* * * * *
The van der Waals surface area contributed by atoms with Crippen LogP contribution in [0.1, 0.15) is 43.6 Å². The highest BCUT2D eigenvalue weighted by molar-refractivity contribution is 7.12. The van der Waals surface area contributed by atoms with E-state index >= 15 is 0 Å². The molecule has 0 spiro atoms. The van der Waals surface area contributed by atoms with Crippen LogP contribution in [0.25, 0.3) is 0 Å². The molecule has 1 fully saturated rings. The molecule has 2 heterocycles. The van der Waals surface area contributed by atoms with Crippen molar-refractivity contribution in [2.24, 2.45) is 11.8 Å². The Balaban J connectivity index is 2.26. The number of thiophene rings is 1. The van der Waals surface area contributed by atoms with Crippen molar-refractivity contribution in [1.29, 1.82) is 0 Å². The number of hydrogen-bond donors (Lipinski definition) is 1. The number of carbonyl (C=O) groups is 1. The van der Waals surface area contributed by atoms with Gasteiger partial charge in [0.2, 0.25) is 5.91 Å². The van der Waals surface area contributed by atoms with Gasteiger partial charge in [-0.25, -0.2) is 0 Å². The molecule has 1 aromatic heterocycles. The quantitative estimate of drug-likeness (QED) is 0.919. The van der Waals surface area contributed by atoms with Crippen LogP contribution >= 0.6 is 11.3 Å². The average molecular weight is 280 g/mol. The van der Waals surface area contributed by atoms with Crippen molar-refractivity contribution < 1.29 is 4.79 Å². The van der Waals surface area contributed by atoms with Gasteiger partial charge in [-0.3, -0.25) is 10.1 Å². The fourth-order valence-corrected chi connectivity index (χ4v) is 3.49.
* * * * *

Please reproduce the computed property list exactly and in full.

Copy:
The van der Waals surface area contributed by atoms with Crippen LogP contribution in [0.1, 0.15) is 43.6 Å². The highest BCUT2D eigenvalue weighted by molar-refractivity contribution is 7.12. The van der Waals surface area contributed by atoms with E-state index >= 15 is 0 Å². The molecule has 0 spiro atoms. The van der Waals surface area contributed by atoms with Crippen LogP contribution in [0.25, 0.3) is 0 Å². The molecule has 1 fully saturated rings. The molecule has 2 heterocycles. The van der Waals surface area contributed by atoms with Crippen molar-refractivity contribution in [2.24, 2.45) is 11.8 Å². The Balaban J connectivity index is 2.26. The number of thiophene rings is 1. The van der Waals surface area contributed by atoms with Crippen molar-refractivity contribution in [1.29, 1.82) is 0 Å². The number of hydrogen-bond donors (Lipinski definition) is 1. The number of carbonyl (C=O) groups is 1. The van der Waals surface area contributed by atoms with Gasteiger partial charge in [0.2, 0.25) is 5.91 Å². The van der Waals surface area contributed by atoms with Gasteiger partial charge in [-0.25, -0.2) is 0 Å². The molecule has 1 aromatic heterocycles. The quantitative estimate of drug-likeness (QED) is 0.919. The van der Waals surface area contributed by atoms with Crippen LogP contribution >= 0.6 is 11.3 Å². The average molecular weight is 280 g/mol. The van der Waals surface area contributed by atoms with Crippen molar-refractivity contribution < 1.29 is 4.79 Å². The van der Waals surface area contributed by atoms with Gasteiger partial charge in [-0.3, -0.25) is 10.1 Å². The fourth-order valence-corrected chi connectivity index (χ4v) is 3.49.